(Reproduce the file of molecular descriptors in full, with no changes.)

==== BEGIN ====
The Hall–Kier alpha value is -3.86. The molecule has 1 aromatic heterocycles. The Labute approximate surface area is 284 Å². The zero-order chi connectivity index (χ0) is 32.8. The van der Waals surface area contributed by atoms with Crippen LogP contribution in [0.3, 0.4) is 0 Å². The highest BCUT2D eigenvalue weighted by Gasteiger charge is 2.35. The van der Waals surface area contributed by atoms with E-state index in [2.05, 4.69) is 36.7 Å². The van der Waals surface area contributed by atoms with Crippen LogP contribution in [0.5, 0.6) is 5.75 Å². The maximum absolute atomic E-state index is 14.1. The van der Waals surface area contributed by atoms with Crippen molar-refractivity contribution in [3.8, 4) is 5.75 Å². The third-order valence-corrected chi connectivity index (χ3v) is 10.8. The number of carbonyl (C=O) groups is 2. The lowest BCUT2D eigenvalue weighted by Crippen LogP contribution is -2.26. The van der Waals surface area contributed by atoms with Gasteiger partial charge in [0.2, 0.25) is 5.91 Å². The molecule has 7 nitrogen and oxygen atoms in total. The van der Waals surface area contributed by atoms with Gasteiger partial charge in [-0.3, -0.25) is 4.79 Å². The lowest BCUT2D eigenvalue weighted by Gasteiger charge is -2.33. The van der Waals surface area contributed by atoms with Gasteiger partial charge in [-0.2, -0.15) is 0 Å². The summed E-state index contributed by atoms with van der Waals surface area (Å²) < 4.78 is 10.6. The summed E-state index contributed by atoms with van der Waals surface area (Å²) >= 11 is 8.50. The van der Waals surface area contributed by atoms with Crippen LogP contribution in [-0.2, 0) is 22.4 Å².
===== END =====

The Hall–Kier alpha value is -3.86. The molecule has 1 aromatic heterocycles. The Labute approximate surface area is 284 Å². The zero-order chi connectivity index (χ0) is 32.8. The van der Waals surface area contributed by atoms with Crippen LogP contribution in [0.3, 0.4) is 0 Å². The highest BCUT2D eigenvalue weighted by Gasteiger charge is 2.35. The van der Waals surface area contributed by atoms with E-state index in [2.05, 4.69) is 36.7 Å². The van der Waals surface area contributed by atoms with Crippen LogP contribution in [0.5, 0.6) is 5.75 Å². The maximum absolute atomic E-state index is 14.1. The van der Waals surface area contributed by atoms with Crippen molar-refractivity contribution in [3.8, 4) is 5.75 Å². The third-order valence-corrected chi connectivity index (χ3v) is 10.8. The number of carbonyl (C=O) groups is 2. The lowest BCUT2D eigenvalue weighted by Crippen LogP contribution is -2.26. The van der Waals surface area contributed by atoms with Gasteiger partial charge in [0.2, 0.25) is 5.91 Å². The molecule has 7 nitrogen and oxygen atoms in total. The van der Waals surface area contributed by atoms with Gasteiger partial charge in [-0.3, -0.25) is 4.79 Å². The lowest BCUT2D eigenvalue weighted by Gasteiger charge is -2.33. The van der Waals surface area contributed by atoms with Gasteiger partial charge in [-0.2, -0.15) is 0 Å². The summed E-state index contributed by atoms with van der Waals surface area (Å²) < 4.78 is 10.6. The summed E-state index contributed by atoms with van der Waals surface area (Å²) >= 11 is 8.50. The van der Waals surface area contributed by atoms with Crippen LogP contribution in [-0.2, 0) is 22.4 Å².